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Teacher Survival Kit

Xy’s gearing up for the school year. Teachers are subjected to a seemingly endless number of “professional development” events. I pay some attention to this, because I work in faculty development myself. We’re always looking for new ideas.

I was particularly intrigued, not to mention inspired, when Xy brought home a Ziploc bag with a toothpick, a rubber band, a penny and a number of other items.

Teacher Survival Kit

It was accompanied by a “packing slip,” which I produce here verbatim:


TOOTHPICK — To remind you to pick out the good in everyone.
LIFESAVER — You may be the one to save the bright light in a child.
MOUNDS BAR — To remind you of mounds of stuff you teach.
PUZZIE PIECE — To remind you that without you things wouldn’t be complete.
RUBBERBAND — To remind you to be flexible.
BANDAID — To remind you that together we can make things better.
PENNY — To remind you that you are valuable

I think we can all rest easier knowing that the public schools in New Orleans are headed in the right direction now. Xy’s already put this to good use. She busted out that Mounds bar and ate it, pronto. I think she may have used the bandage on a cut on her finger. I don’t know what happened to the “puzzie piece.” To tell the truth I’m not even sure what a “puzzie” is.

I’m trying to convince my department to prepare a similar packet for the incoming crop of new faculty here at the University. As much as elementary school teachers appreciate the thought and effort that goes into this sort of thing, I feel certain that college professors would appreciate it even more.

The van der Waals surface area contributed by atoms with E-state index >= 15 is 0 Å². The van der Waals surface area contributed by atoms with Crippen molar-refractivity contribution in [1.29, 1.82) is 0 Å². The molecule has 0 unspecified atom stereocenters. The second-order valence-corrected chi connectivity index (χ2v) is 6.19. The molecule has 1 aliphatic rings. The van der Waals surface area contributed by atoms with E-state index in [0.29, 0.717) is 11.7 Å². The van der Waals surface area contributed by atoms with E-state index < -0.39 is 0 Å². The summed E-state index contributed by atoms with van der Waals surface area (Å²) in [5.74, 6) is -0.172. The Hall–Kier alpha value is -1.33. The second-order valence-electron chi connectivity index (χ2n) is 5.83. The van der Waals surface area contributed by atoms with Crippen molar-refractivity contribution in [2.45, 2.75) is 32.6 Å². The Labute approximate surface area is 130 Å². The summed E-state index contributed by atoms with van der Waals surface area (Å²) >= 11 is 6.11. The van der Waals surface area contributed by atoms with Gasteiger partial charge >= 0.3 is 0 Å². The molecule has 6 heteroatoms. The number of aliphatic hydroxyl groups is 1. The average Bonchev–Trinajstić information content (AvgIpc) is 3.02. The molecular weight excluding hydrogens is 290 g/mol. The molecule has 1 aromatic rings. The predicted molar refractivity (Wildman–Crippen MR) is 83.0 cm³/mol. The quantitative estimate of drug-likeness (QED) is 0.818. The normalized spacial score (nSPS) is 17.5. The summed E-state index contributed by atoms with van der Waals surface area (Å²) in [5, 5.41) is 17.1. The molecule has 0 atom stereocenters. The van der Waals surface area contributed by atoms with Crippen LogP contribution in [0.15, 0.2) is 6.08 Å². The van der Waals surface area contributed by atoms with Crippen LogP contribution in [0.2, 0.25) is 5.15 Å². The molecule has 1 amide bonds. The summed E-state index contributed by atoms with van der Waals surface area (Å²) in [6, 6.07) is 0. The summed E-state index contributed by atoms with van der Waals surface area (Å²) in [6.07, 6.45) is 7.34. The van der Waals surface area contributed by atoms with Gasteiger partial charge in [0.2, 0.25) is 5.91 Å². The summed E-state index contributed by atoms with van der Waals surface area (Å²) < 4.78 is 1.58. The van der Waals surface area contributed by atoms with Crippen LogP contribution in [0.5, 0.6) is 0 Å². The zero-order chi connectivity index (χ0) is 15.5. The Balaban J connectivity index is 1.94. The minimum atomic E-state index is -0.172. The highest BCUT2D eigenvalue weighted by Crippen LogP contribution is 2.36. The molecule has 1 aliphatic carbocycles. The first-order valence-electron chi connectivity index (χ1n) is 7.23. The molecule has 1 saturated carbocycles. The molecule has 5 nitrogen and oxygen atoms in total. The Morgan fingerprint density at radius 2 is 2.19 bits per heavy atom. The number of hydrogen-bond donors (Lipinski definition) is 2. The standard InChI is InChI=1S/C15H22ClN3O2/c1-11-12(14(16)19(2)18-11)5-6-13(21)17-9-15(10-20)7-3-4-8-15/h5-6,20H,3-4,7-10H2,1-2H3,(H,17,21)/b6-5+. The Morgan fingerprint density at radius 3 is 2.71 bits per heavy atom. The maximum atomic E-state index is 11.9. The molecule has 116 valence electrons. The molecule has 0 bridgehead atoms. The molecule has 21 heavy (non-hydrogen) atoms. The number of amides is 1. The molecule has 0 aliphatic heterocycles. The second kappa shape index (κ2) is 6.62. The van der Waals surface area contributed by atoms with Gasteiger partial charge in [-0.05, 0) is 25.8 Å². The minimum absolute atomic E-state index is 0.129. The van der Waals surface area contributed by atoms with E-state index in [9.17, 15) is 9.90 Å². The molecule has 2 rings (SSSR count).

Published inLife with XyThe Ed Biz


  1. Stacey Stacey

    I’m a teacher in Austin but I’m out until October. I’ve gotten a few of these bags through my career. So glad I’m missing all the forced teambuilding this year. Time to work on my room, copy stuff, that’s much more important to me at the beginning of the year. After Christmas, before Spring Break, that’s when I need a morale boost! And of course a few Mounds bars, forget “fun size”.

  2. Marion Marion

    Don’t you normally leave a penny to express your displeasure in your waitress’ service? Also, I’d hate to think that “PUZZIE” is a spelling error.

  3. A penny to show your value–damn, that hurts.

    As a professor, the only development I get is listening to administrators talk for several hours interrupted only by stale pastries and an oily, meat-filled lunch. I could use that Life Saver and Mounds bar next week…..

  4. Man, I guess you have to kinda laugh at that crap. I’m so glad to not be doing professional improvement ever again. The absolute absurdity of the whole activity really comes home when you are an amazingly effective teacher, pulling kids through algebra who never thought they could ever pass a math course, and doing it with regularity. Does anyone notice? Is that worth anything? No. But writing bull shit grants for equipment that never gets used, there’s where promotions and advancement lie. Oh gee, pass the mounds bar. For the mounds of crap you have to swallow to keep going.

  5. rob rob

    Why do you all think it’s a typo? I for one love a nice piece of puzzie. Not sure it’s appropriate for elementary schools…

    Wonder how they put it in the ziploc?

  6. Andrea Andrea

    Wouldn’t a roll of toilet paper have been more valuable to the teachers, practically and metaphorically speaking? Or does NOPS now provide such amenities to their faculty and students?

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